Though agriculture was the basis of the local economy, Nicholas Price from Caerphilly and Thomas Lewis from Llanishen leased land from Lord Talbot in 1740 to re-establish the iron industry in Pentyrch. Drift mines in the area provided high quality steam coal, nearby quarries produced limestone and there was an abundance of timber. Iron ore was transported to the furnaces by pack mules and donkeys from the mines in Little Garth and Fforest Goch. As the population increased, most of the miners and iron workers lived in or around Gwaelod-y-Garth, formerly known as “Lower Pentyrch”, while the farming community centred around the old village and Creigiau.

A bright future appeared to beckon, as production trebled between 1829 and 1846, following a merger with the Melingriffith Company in Whitchurch. However, the Pentyrch works declined as it lacked the capital to compete with steel produced by the Bessemer Process. After a bitter strike, workers accepted a 10% cut in wages which only caused severe hardship and delayed the inevitable. By 1888 the furnaces of Pentyrch had closed and now the only industry found in the district is quarrying. 

Until 1896, Creigiau, named after Criga Farm, was virtually unknown apart from its limestone quarries. When the Barry Railway Company built a station, the district became popular with ramblers and cyclists and soon Creigiau was being hailed as one of the healthiest places in Glamorgan. “Everyone who goes to those beautiful slopes below Pentyrch comes away singing its praises”, wrote a South Wales Echo reporter in 1901.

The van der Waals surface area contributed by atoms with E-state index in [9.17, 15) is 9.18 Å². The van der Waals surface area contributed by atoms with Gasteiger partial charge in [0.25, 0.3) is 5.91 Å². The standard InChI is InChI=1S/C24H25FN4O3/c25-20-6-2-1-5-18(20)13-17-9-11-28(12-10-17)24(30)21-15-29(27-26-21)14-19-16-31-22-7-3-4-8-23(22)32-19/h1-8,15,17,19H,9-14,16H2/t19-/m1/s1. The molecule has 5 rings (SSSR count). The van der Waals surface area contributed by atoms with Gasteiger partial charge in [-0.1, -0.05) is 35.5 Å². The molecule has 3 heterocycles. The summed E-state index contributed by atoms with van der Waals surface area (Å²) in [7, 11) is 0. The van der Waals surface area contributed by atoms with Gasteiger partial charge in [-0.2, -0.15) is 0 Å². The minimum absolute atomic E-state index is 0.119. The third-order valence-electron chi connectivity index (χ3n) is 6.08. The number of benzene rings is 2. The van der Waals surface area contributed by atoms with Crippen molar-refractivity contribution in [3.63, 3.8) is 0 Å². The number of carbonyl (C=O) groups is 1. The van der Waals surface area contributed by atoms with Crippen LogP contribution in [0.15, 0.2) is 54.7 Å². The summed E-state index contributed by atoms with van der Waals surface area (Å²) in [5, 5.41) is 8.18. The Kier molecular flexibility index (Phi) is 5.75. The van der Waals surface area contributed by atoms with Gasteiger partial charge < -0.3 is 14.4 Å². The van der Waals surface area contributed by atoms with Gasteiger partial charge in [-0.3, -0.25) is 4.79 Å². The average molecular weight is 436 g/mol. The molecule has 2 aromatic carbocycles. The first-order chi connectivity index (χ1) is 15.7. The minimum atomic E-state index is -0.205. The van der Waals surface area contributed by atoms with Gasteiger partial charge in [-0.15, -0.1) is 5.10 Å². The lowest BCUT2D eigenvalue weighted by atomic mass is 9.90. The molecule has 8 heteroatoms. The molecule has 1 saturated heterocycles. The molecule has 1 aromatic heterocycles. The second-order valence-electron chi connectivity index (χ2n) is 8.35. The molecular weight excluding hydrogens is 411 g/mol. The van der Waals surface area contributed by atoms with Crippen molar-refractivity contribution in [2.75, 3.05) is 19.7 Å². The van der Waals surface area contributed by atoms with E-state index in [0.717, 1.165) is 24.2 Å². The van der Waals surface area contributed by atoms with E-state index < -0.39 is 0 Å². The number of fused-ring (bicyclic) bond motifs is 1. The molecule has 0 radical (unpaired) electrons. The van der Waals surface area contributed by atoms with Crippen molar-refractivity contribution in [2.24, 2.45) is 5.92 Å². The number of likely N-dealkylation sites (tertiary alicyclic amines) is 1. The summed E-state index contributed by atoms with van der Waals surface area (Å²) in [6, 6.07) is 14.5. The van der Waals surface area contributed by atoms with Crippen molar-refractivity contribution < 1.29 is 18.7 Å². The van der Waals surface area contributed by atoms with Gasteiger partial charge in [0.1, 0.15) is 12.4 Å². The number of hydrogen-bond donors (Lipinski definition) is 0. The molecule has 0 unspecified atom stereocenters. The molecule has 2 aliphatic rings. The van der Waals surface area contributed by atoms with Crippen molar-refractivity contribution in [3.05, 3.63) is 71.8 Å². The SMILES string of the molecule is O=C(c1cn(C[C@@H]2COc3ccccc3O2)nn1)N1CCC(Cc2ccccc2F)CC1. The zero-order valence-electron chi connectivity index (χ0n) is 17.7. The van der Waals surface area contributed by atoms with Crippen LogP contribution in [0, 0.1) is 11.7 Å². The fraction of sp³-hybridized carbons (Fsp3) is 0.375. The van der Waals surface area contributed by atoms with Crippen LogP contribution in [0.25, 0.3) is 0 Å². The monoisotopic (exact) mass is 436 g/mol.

An American military hospital was built at Rhydlafar during World War Two in preparation for the casualties expected after the Normandy landings. Trainloads of American soldiers, some with horrific injuries, were brought to Creigiau Station where they were met by volunteer ambulance drivers, usually women, who transported them to the hospital. After the war, Rhydlafar served the National Health Service for many years. The hospital was recently demolished and a housing estate is now being built on the site.

Welsh remained the first language for most people in Pentyrch until the 1920s and even now the district has a higher proportion of Welsh speakers than elsewhere in Cardiff. When Pentyrch became the city’s newest suburb in 1996, the boundaries of Cardiff reached the edge of the coalfield on which its prosperity was based. Yet Pentyrch and Creigiau still have a rural appearance and there are few scars from its industrial past. The population is rapidly rising, as the district acts as a dormitory suburb for Cardiff and Pontypridd, and the extensive housing developments of the last 20 years suggest that the countryside separating Pentyrch from the city may soon be a thing of the past.

 

Further Reading:

 

Pentyrch and District Local History Society Pentyrch, Creigiau and Gwaelod-y-Garth(Chalford Publishing Company 1997)

Davies J.B. The Parish of Pentyrch in Glamorgan Historian Vol.I (Stewart Williams 1963)